Activities that Coke devised for the 2002 World Cup included having kids carry the national flags of competing teams onto the field and a Website that allowed soccer fans to predict game results (Ad Age Global, March 2002). In the final analysis, high school sponsorship does not only benefit the students, the school, but it also proffers income for sponsors themselves. With a number of schools still untouched by corporate America, the sponsorship also represents an open opportunity for companies to get advertising edge on its rivals.
Also, with high school sports gaining more exposure through cable television and the Internet than ever before, prep athletics no longer exist in a vacuum, heightening the marketing value for the sponsoring companies (Fisher, 2002). With both parties acquiring mutual benefits, high school sponsorship is indeed an effective move for the schools to forward their activities without financial worries.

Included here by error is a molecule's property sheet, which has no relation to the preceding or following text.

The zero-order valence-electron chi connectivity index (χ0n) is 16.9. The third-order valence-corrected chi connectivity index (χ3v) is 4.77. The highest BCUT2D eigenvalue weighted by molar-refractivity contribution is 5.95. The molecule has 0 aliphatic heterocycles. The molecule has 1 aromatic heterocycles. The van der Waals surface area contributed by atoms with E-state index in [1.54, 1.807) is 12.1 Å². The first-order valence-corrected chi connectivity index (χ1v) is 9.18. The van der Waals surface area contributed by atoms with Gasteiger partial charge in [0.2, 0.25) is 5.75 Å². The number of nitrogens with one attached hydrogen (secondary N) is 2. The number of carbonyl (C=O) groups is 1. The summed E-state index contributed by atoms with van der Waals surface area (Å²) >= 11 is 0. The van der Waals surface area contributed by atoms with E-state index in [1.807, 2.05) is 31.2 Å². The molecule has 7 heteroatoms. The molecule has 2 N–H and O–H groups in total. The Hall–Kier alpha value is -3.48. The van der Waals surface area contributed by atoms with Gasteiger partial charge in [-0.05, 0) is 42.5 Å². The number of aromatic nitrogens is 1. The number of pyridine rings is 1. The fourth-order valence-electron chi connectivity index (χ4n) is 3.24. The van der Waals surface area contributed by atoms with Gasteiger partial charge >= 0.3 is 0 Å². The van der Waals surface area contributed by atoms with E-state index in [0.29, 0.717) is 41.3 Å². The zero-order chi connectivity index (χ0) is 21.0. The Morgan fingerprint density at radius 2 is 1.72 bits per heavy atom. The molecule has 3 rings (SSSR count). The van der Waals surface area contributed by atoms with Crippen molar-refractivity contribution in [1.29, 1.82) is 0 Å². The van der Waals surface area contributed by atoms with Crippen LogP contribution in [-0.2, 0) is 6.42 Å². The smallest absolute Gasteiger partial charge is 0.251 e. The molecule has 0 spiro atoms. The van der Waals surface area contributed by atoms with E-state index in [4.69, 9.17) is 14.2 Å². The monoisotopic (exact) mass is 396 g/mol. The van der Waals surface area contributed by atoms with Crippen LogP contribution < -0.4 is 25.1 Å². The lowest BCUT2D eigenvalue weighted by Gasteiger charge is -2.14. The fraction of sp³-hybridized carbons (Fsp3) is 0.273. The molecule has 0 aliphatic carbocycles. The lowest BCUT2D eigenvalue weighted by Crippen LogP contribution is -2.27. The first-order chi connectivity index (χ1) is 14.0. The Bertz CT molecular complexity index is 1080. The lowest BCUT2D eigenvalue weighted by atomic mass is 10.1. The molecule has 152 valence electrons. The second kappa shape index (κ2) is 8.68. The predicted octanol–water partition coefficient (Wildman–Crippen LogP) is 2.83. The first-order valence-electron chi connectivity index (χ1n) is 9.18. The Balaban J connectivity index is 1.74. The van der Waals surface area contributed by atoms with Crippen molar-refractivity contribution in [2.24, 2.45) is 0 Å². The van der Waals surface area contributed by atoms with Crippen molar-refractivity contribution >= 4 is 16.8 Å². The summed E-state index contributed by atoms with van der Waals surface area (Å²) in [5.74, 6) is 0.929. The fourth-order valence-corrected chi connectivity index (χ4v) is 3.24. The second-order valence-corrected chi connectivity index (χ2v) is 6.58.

Ad Age Global. (2002, March). Coke’s Good Sports, p. 18–19. Dinger, M. K. (2000). Health-Risk Behaviors of High School and College Females. JOPERD–The Journal of Physical Education, Recreation & Dance, 71(7), 19.inn, Chester E. , Jr. (2000). Charter Schools in Action : Renewing Public Education. NJ: Princeton University Press. Fisher, E. (2002, April 15). Are High-School Sports Keeping the Right Company? as More Corporations Sponsor More Scholastic Athletics, Critics Fear Impressionable Young Minds Are Receiving the Wrong Signals about Winning and Commercialism. Insight on the News, 18, 28. Sponsorship. (2006). Pearson Education UK Glossary. Retrieved 4 October 2006 at http://wps. pearsoned. co. uk/wps/media/objects/1452/1487687/glossary/glossary. htmlSample Essay of EssayEdge